Freedom Folks

Monday, May 08, 2006

When Scumbags Rule

Source: The Mercury News
Shortage of skilled workers is a convenient mirage

Know any scientists or engineers who have been laid off in the last five years?

Most readers would be able to answer ``yes'' to that question, but you'd never know it from reading op-ed pieces by local academics and senior managers from industry. ``Technology companies are starving for skilled employees,'' wrote IBM's Jeanette Horan (Mercury News, May 2). ``The supply is low.'' Her solution, like that of San Jose State's engineering dean Belle Wei (April 27) and former Autodesk CEO Carol Bartz (March 24, 2005) is to close what Wei refers to as ``this alarming gap'' by pressuring more women to major in technical fields. Others, such as SpikeSource CEO Kim Polese (May 1), use the excuse of a shortage of high-tech workers to justify eliminating ``excessive restrictions on immigration'' and allowing businesses to import higher numbers of foreign workers. Whether the cry is for more H-1B visas or more female engineers, the goal is the same: a dramatic increase in the supply of high-tech workers. The problem with these proposed remedies is that they address an employee shortage that does not, in fact, exist.

Thousands of highly trained scientists and engineers still roam Silicon Valley looking for work after having been cut adrift by the same types of people who now claim that they can't find anyone to hire. And thousands more are now working in different fields at substantially lower salaries, having given up searching for an equivalent to their previous positions. ``No one I know who has looked at the data with an open mind has been able to find any sign of a current shortage,'' said demographer Michael Teitelbaum in the Wall Street Journal's Nov. 16 front-page story, ``Behind `Shortage' of Engineers: Employers Grow More Choosy.'' In a column titled ``A Phony Science Gap?'' (Feb. 22), the Washington Post's Robert J. Samuelson explained in detail why ``it's emphatically not true, as much of the alarmist commentary on America's `competitiveness' implies, that the United States now faces crippling shortages in its technological elites.''

Do these bogus claims of a scarcity of skilled technical workers constitute a campaign to avoid having to pay market price for white-collar labor? Yes, but there's more to it than that. Corporations legitimately can anticipate a shortage of such workers in the future, because their own actions are setting the stage for one.

Since the early 1980s, employers have systematically eliminated most of the traditional incentives for high-tech careers. They pay the inventors and developers of their products a fraction of what their sales and marketing representatives make. They have eliminated pensions, individual offices and medical benefits. They charge vacation time for company shutdowns. And, most significantly, they have done away with job security -- a critical blunder because product-development cycles are often longer than economic cycles.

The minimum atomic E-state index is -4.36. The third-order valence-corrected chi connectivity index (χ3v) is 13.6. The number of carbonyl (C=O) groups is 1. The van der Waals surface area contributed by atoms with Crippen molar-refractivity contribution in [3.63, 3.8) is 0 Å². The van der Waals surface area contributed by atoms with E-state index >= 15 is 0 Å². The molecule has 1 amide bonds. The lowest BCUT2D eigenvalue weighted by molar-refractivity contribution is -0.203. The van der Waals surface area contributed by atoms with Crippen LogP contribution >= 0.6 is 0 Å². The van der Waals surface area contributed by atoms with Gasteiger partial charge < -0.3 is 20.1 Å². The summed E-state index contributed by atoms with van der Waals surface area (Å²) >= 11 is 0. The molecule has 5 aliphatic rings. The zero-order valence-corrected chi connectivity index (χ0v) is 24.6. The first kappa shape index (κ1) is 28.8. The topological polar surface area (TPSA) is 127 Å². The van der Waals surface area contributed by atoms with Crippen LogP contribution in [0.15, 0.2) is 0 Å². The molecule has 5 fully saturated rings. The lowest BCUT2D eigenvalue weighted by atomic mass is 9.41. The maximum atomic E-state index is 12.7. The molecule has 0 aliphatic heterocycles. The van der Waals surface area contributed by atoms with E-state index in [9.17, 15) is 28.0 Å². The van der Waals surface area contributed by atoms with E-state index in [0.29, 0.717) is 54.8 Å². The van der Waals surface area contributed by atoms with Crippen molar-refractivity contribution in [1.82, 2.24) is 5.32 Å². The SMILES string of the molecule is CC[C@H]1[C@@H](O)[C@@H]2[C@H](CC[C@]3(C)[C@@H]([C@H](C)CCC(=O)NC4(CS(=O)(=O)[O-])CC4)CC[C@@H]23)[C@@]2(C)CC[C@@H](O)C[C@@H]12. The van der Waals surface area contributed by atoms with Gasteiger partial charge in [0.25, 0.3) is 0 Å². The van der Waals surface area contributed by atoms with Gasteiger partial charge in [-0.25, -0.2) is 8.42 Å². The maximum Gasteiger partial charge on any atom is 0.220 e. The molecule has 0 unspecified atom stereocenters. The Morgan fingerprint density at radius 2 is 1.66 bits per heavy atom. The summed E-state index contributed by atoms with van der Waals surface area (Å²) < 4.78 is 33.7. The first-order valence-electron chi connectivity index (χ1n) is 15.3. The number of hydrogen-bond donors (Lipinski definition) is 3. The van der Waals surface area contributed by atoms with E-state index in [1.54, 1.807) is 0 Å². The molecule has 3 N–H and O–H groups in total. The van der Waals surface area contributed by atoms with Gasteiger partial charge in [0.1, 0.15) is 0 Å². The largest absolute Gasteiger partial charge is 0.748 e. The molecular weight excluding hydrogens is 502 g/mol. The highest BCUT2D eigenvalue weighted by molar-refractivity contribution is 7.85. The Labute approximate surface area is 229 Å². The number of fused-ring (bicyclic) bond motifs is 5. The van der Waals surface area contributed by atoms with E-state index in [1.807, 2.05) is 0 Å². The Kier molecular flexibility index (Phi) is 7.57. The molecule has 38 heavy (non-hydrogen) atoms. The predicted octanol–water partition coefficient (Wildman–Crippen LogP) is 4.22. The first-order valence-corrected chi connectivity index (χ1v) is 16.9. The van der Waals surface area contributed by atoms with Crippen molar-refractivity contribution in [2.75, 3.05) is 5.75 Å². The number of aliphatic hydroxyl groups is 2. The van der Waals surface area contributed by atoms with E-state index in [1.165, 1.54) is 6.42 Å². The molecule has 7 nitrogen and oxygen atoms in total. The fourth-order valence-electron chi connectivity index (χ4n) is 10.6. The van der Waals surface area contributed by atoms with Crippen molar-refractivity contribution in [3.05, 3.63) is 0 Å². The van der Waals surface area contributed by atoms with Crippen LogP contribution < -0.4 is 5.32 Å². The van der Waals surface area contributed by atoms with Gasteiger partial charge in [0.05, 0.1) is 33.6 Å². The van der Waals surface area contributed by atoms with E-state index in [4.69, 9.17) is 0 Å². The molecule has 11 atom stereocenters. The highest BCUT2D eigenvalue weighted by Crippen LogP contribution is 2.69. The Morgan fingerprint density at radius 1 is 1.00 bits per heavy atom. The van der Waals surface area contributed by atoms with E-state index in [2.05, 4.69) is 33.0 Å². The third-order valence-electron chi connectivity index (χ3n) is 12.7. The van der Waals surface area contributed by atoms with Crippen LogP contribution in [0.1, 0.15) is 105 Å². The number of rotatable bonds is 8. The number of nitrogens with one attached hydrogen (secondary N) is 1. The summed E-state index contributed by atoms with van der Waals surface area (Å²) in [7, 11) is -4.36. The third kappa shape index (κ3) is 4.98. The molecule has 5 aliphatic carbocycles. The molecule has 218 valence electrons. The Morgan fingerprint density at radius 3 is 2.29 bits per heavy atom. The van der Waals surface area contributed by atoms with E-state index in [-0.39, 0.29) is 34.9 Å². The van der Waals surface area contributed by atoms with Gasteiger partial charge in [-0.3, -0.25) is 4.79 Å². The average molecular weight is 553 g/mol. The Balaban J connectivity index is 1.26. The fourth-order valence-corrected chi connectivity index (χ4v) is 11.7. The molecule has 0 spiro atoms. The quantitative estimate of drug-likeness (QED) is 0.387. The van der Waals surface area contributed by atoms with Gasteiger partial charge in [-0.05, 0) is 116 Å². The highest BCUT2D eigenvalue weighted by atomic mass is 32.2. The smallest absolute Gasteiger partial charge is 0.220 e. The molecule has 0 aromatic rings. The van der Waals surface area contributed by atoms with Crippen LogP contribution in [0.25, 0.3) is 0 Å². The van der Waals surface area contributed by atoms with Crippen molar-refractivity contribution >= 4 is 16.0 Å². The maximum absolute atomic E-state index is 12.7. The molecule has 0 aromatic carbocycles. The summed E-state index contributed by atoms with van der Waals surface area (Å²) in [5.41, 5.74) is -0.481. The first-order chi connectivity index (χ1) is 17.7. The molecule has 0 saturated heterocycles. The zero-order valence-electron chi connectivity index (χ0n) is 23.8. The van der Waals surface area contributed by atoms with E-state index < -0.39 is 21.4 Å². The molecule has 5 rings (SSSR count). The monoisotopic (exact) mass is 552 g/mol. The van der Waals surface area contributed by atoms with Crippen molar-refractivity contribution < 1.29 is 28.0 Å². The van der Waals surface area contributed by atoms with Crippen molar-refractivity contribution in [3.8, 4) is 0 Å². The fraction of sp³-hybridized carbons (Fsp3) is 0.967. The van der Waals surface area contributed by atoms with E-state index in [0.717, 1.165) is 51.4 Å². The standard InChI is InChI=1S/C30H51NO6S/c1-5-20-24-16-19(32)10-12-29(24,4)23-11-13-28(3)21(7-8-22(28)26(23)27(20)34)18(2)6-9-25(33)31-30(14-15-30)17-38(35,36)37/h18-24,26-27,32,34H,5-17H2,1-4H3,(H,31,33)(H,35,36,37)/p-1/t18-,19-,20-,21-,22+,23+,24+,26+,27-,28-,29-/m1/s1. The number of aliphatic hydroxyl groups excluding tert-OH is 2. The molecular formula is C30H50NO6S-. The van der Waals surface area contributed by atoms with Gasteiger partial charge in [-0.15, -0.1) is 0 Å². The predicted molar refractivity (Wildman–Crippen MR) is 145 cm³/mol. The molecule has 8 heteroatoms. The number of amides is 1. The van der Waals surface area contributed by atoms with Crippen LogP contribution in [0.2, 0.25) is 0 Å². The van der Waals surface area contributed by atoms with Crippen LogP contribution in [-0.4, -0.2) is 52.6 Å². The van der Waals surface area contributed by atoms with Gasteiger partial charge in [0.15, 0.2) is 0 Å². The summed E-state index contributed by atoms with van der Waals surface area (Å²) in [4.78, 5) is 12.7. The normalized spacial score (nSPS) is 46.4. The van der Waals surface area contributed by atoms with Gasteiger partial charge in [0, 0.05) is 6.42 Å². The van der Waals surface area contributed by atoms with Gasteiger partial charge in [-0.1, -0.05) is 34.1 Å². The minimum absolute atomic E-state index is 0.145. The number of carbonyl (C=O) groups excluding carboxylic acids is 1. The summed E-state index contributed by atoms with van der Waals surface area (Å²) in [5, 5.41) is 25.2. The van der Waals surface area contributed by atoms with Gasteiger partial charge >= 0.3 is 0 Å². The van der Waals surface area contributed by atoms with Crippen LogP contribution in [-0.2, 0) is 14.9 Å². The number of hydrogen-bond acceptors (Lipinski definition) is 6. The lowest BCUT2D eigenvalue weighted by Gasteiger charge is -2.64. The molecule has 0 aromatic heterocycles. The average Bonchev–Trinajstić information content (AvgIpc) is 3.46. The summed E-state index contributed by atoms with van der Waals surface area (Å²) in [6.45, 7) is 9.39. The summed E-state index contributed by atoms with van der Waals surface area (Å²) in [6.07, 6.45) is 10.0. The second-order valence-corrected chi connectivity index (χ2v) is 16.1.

It's amazing that Horan's IBM made it through the Great Depression without laying off a single employee, but somehow couldn't survive the eight prosperous years of the Clinton administration without axing tens of thousands of workers. Parents used to tell their children to major in engineering or science in order to get a secure job. Now children sit around the dinner table and hear about layoffs, current and anticipated. New York Times reporter Louis Uchitelle's new book, ``The Disposable American,'' documents the nationwide decrease in worker productivity that has occurred since ``Neutron'' Jack Welch of General Electric popularized the repeated layoff approach to economic downturns. Not only are the displaced workers unproductive, but those who have been spared for the moment are also permanently less productive because of worrying about whether they will be next. When the time comes for students whose parents grew up in the United States to choose a college major, they will remember those dinner-table conversations. When the best students, being rational, start to desert science and engineering, businesses will have nobody to blame but themselves. The solution will be the same one that existed before the Reagan administration, as Harvard economist Richard Freeman told Samuelson: ``If we want more (scientists and engineers), we have to pay them better and give them better careers.''
And it's the same all over, have you noticed how employers have begun bad mouthing American employees? I'm reminded of the mine owners, when they wanted to rescind the english only rules, suddenly started talking about how lazy American workers were, drug problems, etc., etc.

It's bullshit, and we know it's bullshit. I want to know how to make these folks pay.

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